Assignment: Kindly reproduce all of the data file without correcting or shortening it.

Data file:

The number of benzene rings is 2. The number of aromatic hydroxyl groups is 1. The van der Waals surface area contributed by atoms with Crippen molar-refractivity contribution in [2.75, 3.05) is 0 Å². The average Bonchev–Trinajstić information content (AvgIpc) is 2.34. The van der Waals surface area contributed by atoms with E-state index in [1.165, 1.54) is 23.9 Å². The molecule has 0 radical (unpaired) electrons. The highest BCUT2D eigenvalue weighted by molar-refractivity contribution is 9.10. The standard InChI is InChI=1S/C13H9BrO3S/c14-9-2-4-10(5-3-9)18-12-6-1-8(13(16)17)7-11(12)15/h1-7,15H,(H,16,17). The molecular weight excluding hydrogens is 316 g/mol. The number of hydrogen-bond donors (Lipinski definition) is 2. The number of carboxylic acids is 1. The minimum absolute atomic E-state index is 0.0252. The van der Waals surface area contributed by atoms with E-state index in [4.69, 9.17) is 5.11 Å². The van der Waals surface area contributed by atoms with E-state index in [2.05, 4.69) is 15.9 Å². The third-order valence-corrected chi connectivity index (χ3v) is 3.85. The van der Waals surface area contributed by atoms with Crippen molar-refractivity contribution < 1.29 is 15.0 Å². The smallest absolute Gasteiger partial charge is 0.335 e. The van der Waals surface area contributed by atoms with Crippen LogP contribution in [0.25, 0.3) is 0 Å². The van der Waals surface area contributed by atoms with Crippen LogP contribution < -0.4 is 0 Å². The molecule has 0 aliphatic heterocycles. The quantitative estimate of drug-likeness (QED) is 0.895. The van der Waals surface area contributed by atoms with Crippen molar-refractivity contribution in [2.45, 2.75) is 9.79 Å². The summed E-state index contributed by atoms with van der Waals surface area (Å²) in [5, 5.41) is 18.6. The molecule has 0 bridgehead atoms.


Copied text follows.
The number of benzene rings is 2. The number of aromatic hydroxyl groups is 1. The van der Waals surface area contributed by atoms with Crippen molar-refractivity contribution in [2.75, 3.05) is 0 Å². The average Bonchev–Trinajstić information content (AvgIpc) is 2.34. The van der Waals surface area contributed by atoms with E-state index in [1.165, 1.54) is 23.9 Å². The molecule has 0 radical (unpaired) electrons. The highest BCUT2D eigenvalue weighted by molar-refractivity contribution is 9.10. The standard InChI is InChI=1S/C13H9BrO3S/c14-9-2-4-10(5-3-9)18-12-6-1-8(13(16)17)7-11(12)15/h1-7,15H,(H,16,17). The molecular weight excluding hydrogens is 316 g/mol. The number of hydrogen-bond donors (Lipinski definition) is 2. The number of carboxylic acids is 1. The minimum absolute atomic E-state index is 0.0252. The van der Waals surface area contributed by atoms with E-state index in [4.69, 9.17) is 5.11 Å². The van der Waals surface area contributed by atoms with E-state index in [2.05, 4.69) is 15.9 Å². The third-order valence-corrected chi connectivity index (χ3v) is 3.85. The van der Waals surface area contributed by atoms with Crippen molar-refractivity contribution < 1.29 is 15.0 Å². The smallest absolute Gasteiger partial charge is 0.335 e. The van der Waals surface area contributed by atoms with Crippen LogP contribution in [0.25, 0.3) is 0 Å². The van der Waals surface area contributed by atoms with Crippen LogP contribution < -0.4 is 0 Å². The molecule has 0 aliphatic heterocycles. The quantitative estimate of drug-likeness (QED) is 0.895. The van der Waals surface area contributed by atoms with Crippen molar-refractivity contribution in [2.45, 2.75) is 9.79 Å². The summed E-state index contributed by atoms with van der Waals surface area (Å²) in [5, 5.41) is 18.6. The molecule has 0 bridgehead atoms.